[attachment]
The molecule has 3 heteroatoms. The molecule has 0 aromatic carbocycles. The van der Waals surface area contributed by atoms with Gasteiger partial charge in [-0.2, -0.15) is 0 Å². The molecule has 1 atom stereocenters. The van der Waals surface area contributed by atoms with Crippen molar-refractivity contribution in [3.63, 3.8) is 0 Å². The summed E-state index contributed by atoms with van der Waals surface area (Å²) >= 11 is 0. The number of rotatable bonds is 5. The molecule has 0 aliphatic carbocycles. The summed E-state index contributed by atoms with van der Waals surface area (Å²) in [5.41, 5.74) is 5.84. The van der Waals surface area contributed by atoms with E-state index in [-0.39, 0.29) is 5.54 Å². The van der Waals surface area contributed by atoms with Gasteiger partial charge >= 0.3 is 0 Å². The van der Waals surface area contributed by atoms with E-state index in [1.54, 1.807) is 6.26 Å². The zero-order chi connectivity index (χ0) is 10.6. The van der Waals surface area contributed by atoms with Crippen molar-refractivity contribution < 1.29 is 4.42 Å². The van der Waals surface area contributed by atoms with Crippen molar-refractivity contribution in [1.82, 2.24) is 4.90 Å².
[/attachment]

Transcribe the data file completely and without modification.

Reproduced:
The molecule has 3 heteroatoms. The molecule has 0 aromatic carbocycles. The van der Waals surface area contributed by atoms with Gasteiger partial charge in [-0.2, -0.15) is 0 Å². The molecule has 1 atom stereocenters. The van der Waals surface area contributed by atoms with Crippen molar-refractivity contribution in [3.63, 3.8) is 0 Å². The summed E-state index contributed by atoms with van der Waals surface area (Å²) >= 11 is 0. The number of rotatable bonds is 5. The molecule has 0 aliphatic carbocycles. The summed E-state index contributed by atoms with van der Waals surface area (Å²) in [5.41, 5.74) is 5.84. The van der Waals surface area contributed by atoms with E-state index in [-0.39, 0.29) is 5.54 Å². The van der Waals surface area contributed by atoms with Gasteiger partial charge >= 0.3 is 0 Å². The van der Waals surface area contributed by atoms with E-state index in [1.54, 1.807) is 6.26 Å². The zero-order chi connectivity index (χ0) is 10.6. The van der Waals surface area contributed by atoms with Crippen molar-refractivity contribution < 1.29 is 4.42 Å². The van der Waals surface area contributed by atoms with Crippen molar-refractivity contribution in [1.82, 2.24) is 4.90 Å².